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Combining art and functionality can produce powerful documentaries, explains controversial Chinese filmmaker

Documentary filmmaker Zhao Liang believes that all films, whether documentaries or feature films, should also be works of art.

Zhao explained his approach of combining art with practical value—such as carrying a social message—during a lecture at The University of Hong Kong on 30 March.

‘When you combine art and functionality more tightly, the power of a film will be increased,’ he said. ‘I want to break the rules, to think of how to use these good (artistic) shots.’


Zhao Liang speaking with moderator for the session, David Bandurski

Zhao was speaking as part of the ‘Dialogue with Filmmakers’ lecture series, organised by the Hong Kong International Film Festival and the JMSC’s Hong Kong Documentary Initiative, which is led by Oscar-winning director Ruby Yang.

Nine international directors and producers joined students and members of the public for the lectures between 23 March and 1 April. In addition to lectures, the series also included screenings of the filmmakers’ work.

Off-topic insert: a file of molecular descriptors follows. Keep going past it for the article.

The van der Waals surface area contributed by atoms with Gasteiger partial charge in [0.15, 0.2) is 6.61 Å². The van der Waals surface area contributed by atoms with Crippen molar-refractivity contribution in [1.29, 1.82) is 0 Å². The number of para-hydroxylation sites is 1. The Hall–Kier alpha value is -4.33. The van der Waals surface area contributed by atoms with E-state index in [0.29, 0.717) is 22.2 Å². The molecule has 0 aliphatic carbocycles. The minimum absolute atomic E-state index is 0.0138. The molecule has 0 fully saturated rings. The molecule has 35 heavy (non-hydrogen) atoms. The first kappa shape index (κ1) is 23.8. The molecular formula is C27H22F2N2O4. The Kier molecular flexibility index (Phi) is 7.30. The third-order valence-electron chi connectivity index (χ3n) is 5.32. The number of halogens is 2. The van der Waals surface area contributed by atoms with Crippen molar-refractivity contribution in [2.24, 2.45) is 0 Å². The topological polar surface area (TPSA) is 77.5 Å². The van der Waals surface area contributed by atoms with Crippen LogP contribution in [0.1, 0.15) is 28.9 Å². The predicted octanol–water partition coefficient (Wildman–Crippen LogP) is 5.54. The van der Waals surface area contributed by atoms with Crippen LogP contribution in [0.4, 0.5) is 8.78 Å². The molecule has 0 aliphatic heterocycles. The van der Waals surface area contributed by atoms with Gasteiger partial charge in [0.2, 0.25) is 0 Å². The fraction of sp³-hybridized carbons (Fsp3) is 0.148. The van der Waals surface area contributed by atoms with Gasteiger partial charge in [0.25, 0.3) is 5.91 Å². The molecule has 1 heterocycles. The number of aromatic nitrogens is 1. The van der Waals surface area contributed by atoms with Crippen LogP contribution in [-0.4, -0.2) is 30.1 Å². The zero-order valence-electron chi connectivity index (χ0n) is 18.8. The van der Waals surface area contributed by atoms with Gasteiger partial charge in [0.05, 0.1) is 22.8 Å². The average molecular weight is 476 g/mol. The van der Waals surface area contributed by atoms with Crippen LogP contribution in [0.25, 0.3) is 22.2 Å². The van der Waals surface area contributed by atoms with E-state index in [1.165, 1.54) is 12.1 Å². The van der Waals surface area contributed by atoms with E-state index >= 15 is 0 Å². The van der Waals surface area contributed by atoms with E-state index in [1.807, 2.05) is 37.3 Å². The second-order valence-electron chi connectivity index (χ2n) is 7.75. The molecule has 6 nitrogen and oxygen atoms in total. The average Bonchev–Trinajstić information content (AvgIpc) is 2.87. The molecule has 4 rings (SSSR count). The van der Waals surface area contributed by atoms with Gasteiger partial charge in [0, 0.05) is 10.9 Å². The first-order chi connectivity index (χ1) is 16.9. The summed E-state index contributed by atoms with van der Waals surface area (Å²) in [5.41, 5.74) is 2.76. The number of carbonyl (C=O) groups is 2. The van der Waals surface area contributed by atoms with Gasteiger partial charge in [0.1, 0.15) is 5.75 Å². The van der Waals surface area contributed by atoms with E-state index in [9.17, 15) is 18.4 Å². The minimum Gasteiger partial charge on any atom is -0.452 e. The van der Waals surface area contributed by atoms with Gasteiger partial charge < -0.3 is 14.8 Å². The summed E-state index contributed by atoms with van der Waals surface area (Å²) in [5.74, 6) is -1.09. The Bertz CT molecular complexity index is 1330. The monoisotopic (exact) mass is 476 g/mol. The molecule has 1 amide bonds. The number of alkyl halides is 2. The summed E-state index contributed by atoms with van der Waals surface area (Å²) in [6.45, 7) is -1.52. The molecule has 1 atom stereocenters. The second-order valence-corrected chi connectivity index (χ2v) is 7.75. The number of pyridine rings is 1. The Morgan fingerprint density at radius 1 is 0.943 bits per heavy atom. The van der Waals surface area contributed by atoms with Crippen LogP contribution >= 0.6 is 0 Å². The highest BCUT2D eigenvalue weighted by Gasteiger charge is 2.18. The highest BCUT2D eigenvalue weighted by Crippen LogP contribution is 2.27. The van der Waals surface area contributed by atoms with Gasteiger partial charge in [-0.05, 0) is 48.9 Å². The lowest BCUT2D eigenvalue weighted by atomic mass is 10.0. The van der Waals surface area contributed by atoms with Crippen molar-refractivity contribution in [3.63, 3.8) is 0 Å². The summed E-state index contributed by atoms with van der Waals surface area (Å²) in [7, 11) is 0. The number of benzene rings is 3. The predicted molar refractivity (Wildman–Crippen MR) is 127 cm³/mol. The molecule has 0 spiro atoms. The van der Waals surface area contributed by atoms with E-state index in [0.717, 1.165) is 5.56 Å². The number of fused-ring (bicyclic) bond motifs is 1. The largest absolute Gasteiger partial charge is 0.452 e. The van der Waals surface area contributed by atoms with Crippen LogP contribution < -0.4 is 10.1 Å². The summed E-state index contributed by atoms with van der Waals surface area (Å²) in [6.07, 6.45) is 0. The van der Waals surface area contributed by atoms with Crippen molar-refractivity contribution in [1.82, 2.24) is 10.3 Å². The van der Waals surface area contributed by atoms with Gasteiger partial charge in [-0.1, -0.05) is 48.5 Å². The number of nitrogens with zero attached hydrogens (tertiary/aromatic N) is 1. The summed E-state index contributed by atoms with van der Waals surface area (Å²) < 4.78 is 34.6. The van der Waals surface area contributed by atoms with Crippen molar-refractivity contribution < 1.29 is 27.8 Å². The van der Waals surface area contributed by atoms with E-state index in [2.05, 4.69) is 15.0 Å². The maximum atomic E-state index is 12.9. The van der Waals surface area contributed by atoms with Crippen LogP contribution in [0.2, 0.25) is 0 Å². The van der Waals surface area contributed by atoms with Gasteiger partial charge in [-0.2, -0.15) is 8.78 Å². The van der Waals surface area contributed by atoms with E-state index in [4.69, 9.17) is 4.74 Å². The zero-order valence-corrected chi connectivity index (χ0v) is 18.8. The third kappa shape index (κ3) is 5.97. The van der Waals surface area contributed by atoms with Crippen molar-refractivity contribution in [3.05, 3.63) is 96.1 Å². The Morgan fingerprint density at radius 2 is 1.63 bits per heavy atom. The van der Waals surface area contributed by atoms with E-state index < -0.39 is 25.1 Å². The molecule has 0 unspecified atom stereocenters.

Zhao spoke following the screening of one of his earlier films, ‘Crime and Punishment’, a dark law enforcement piece revealing the goings-on inside a police station on China’s North Korean border. Like some of Zhao’s other films—which tend to explore the relationship between the Chinese government and its citizens―the film isn’t allowed to be publicly screened inside mainland China.

His latest film, ‘Behemoth’, which deals with environmental destruction from the toxic mining industry in Inner Mongolia, won the Firebird Award for Best Documentary at this year’s Hong Kong International Film Festival. It has been described as a breakthrough in terms of aesthetics, and in blurring the lines between art and documentary.


Chinese documentary filmmaker, Zhao Liang

Zhao explained: ‘Over the years, I have been polishing off how to integrate both documentary content and film art together. While I was making ‘Behemoth’, I filmed many artistic shots, and in the end, these turned out to be very useful. They help you to jump out from the narration of the traditional documentary style.’

Zhao said filmmakers also have to be creative to gain access to sensitive locations, like the police station where ‘Crime and Punishment’ was filmed, or the mines and ironworks where he shot ‘Behemoth’.

‘It’s very important that film ideas are possible to implement—this also depends on your social and interpersonal skills,’ he said.

Established in September 2015, Hong Kong Documentary Initiative aims to harness local and international expertise in order to build a dynamic documentary filmmaking scene in Hong Kong.

Click here for more photos and highlights from the ‘Dialogue with Filmmakers’ series.